As shown in Table 1, the new ARPA premium scale produces consistent savings across Queens County, Tompkins County (Ithaca), and Erie County (Buffalo), with the biggest premium reductions occurring for individuals earning between approximately 200% of the FPL and 300% ($25,600 to $38,200). Because the ACA formula for tax credits drives slightly higher subsidies to consumers living in areas where there is a larger difference between the lowest- and second-lowest cost silver plan, New York City residents pay slightly lower premiums. For example, a QHP individual purchaser in Queens earning about $25,600 annually would see monthly premiums fall from about $130 per month under the ACA calculation to $31 per month for the lowest-cost silver plan with the new ARPA rules, a roughly 75% reduction, while an individual with income of about $32,000 would save over $116 in monthly premium costs under the ARPA compared to the ACA. Even at the upper end of current scale (400% FPL or $51,040), Queens buyers would pay 14% less in premiums compared to the ACA subsidies. For a Queens family of four purchasing the lowest-cost silver plan, premium reductions follow the same pattern of percentage decreases, dropping by nearly 80% for a family earning about $52,600 annually (201% FPL) and over 40% for a family with an income of $78,600 (300% FPL). Families at the top end of the ACA premium cap scale (400% FPL or $104,800) would save over $100 a month.
Individuals and families in Tompkins County and Erie County would also benefit from sharp premium reductions. Premiums for individual lowest-cost silver plans would drop by about 70% for individuals earning just over $25,520 (200% FPL), and by over 40% for those earning about $38,000 (300% FPL). Family savings would mirror the savings for individuals in both Tompkins and Erie counties, with monthly premium reductions ranging from nearly $200 at the low end of the income scale (200% FPL, or $52,500 annually) to $117 at the high end (400% FPL, or $104,800 annually).
Source: See Methodology.
Smoothing Out the ACA Cliff for Moderate-Income New Yorkers
The abrupt end of ACA subsidy eligibility at 400% FPL (about $52,400 for individuals and $104,800 for a family of four)—commonly known as the “ACA cliff”—means that individuals with incomes just over that border face sharp premium increases for coverage. For example, in Queens, an individual with income of just under 400% FPL paid about $406 per month for the lowest-cost silver-level plan in 2021, while a person earning slightly more needed to come up with about $611 per month, a 35% difference. For a family of four without subsidies, the difference is even more extreme: $21,000 in annual premiums—over 20% of annual income—compared to a subsidized premium of $8,400.14
Along with increasing subsidies for current enrollees, the ARPA effectively replaces the cliff with a gentle incline by eliminating the 400% FPL cutoff for premium tax credits, and replacing it with a cap at 8.5% of income, thus authorizing subsidies for families earning more than 400% FPL. The different scenarios (Table 2) comparing pre- and post-ARPA premiums for the lowest-cost silver plan for these higher-income individuals and families in the same three counties illustrate the significant affordability improvements that will kick in, and how regional premium variations are eliminated.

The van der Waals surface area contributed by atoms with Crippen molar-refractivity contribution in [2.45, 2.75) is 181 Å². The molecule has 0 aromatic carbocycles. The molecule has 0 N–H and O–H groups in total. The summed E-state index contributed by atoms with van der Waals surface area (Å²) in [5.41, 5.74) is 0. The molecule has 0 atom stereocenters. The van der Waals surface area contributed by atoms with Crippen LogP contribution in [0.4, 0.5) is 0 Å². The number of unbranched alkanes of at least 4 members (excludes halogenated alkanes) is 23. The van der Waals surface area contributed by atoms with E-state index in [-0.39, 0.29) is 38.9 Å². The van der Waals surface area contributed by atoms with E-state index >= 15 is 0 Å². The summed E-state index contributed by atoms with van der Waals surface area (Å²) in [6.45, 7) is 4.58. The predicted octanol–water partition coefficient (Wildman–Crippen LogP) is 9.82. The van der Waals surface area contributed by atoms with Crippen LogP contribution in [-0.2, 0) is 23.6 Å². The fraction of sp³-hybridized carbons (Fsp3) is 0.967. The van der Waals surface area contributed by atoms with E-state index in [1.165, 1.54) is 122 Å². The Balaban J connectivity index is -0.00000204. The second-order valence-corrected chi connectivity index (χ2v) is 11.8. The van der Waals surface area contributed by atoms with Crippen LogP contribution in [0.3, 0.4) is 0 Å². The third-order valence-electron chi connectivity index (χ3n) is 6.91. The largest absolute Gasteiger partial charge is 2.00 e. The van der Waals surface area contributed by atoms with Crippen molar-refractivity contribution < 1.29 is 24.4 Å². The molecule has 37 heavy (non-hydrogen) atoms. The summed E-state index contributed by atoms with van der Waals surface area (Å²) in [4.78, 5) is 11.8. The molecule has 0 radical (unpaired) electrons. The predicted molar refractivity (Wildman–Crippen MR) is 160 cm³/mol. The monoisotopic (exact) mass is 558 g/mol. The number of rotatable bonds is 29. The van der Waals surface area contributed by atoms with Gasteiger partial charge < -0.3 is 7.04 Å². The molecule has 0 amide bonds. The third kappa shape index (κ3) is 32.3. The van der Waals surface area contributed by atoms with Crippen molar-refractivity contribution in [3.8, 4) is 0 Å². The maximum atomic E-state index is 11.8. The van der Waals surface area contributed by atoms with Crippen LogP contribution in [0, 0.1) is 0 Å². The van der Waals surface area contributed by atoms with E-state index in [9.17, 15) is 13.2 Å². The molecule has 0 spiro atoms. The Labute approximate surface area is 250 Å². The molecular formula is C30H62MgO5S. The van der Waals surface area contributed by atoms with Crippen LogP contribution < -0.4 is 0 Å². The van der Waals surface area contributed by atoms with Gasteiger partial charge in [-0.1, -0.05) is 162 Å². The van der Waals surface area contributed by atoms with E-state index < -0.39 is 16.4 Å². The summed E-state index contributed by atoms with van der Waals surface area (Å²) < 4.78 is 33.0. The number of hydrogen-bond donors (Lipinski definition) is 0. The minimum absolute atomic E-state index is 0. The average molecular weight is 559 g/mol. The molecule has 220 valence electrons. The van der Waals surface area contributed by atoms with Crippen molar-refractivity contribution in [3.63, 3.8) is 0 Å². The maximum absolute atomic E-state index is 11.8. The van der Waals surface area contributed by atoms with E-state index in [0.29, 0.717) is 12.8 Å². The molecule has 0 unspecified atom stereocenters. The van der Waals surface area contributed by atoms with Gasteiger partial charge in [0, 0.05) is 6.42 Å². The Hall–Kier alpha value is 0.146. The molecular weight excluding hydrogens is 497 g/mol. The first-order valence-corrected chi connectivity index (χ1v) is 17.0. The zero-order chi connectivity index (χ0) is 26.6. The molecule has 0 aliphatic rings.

Individual enrollees ineligible for help under the ACA will now benefit from sizeable premium reductions, with the deepest savings going to those with incomes just over 400% FPL, up to 600% FPL ($76,500). The amount of premium reductions is tied to the cost of coverage in these areas. Compared to the ACA subsidy schedule, enrollees in medium-cost Queens with incomes just over the current limit could see premium decreases of over 40% for the lowest-cost silver plan—$255 per month—and 28% at 500% FPL ($63,800). Cost reductions end at the 700% FPL income bracket in Queens, but even at 600% FPL, consumers will see modest savings of about 13% or $81 per month compared to ACA costs. In high-cost Tompkins County, premium reductions are deeper and wider, with consumers earning between 400% FPL and 700% FPL paying much lower premiums under ARPA than under the ACA, including a 44% reduction at incomes just above the current cap, down to 4% at the upper end of eligibility ($89,320). Premium costs in Erie County are already among the lowest in the state, so consumers will see smaller premium reductions from current rates, about 22% ($104 per month) at incomes slightly higher than 400% FPL and 4% at 500% FPL ($63,800).
ARPA premium reductions for moderate-income families follow the same general patterns as individual coverage—deeper savings for families in the 400%–600% FPL range and in higher-cost areas—but because of the sky-high costs of family policies (in this scenario, couples with children between the ages of 19 and 26), the savings are wider across income categories, and in some cases are quite dramatic. Queens County families will experience monthly reductions, ranging from 59% at just over 400% FPL for a family of four to 6% in the 900% FPL bracket ($235,800), compared to their costs under the original ACA. In higher-cost Tompkins County, monthly premium reductions start at 61% (about $1,140 per month) at just over 400% FPL ($105,000) and extend all the way up to 1,000% FPL ($262,000) for a 2% monthly savings. Premium reductions are more modest in low-cost Erie County, phasing out beginning at just over 700% FPL, but still significant: a 45% premium reduction (over $600 per month) is in store for families earning just more than 400% FPL, and premiums for families at 500% FPL ($131,000) will drop by nearly one-third.
Source: See Methodology.
Regaining Momentum on Expanding Access to Coverage